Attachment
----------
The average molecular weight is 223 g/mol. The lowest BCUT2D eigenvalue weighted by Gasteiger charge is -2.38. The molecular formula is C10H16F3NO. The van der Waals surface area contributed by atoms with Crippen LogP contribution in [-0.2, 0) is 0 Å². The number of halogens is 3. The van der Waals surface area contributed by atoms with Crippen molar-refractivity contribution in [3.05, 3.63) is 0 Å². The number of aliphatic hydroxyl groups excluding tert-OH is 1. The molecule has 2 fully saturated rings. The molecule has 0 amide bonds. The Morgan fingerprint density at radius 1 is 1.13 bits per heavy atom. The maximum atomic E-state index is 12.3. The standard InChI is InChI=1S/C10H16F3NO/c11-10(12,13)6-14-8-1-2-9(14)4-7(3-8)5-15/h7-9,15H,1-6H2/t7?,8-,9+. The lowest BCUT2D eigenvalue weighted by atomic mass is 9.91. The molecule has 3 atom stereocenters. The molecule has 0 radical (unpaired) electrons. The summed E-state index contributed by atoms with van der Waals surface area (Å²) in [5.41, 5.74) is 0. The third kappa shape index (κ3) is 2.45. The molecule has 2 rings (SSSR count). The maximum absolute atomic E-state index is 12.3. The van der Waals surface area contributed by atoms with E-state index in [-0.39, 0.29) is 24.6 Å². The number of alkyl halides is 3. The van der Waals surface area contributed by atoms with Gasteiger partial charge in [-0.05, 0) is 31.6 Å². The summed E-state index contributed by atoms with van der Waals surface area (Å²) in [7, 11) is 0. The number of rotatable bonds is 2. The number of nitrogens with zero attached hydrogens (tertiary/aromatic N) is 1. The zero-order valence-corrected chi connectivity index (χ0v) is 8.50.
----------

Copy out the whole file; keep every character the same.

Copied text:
The average molecular weight is 223 g/mol. The lowest BCUT2D eigenvalue weighted by Gasteiger charge is -2.38. The molecular formula is C10H16F3NO. The van der Waals surface area contributed by atoms with Crippen LogP contribution in [-0.2, 0) is 0 Å². The number of halogens is 3. The van der Waals surface area contributed by atoms with Crippen molar-refractivity contribution in [3.05, 3.63) is 0 Å². The number of aliphatic hydroxyl groups excluding tert-OH is 1. The molecule has 2 fully saturated rings. The molecule has 0 amide bonds. The Morgan fingerprint density at radius 1 is 1.13 bits per heavy atom. The maximum atomic E-state index is 12.3. The standard InChI is InChI=1S/C10H16F3NO/c11-10(12,13)6-14-8-1-2-9(14)4-7(3-8)5-15/h7-9,15H,1-6H2/t7?,8-,9+. The lowest BCUT2D eigenvalue weighted by atomic mass is 9.91. The molecule has 3 atom stereocenters. The molecule has 0 radical (unpaired) electrons. The summed E-state index contributed by atoms with van der Waals surface area (Å²) in [5.41, 5.74) is 0. The third kappa shape index (κ3) is 2.45. The molecule has 2 rings (SSSR count). The maximum absolute atomic E-state index is 12.3. The van der Waals surface area contributed by atoms with E-state index in [-0.39, 0.29) is 24.6 Å². The number of alkyl halides is 3. The van der Waals surface area contributed by atoms with Gasteiger partial charge in [-0.05, 0) is 31.6 Å². The summed E-state index contributed by atoms with van der Waals surface area (Å²) in [7, 11) is 0. The number of rotatable bonds is 2. The number of nitrogens with zero attached hydrogens (tertiary/aromatic N) is 1. The zero-order valence-corrected chi connectivity index (χ0v) is 8.50.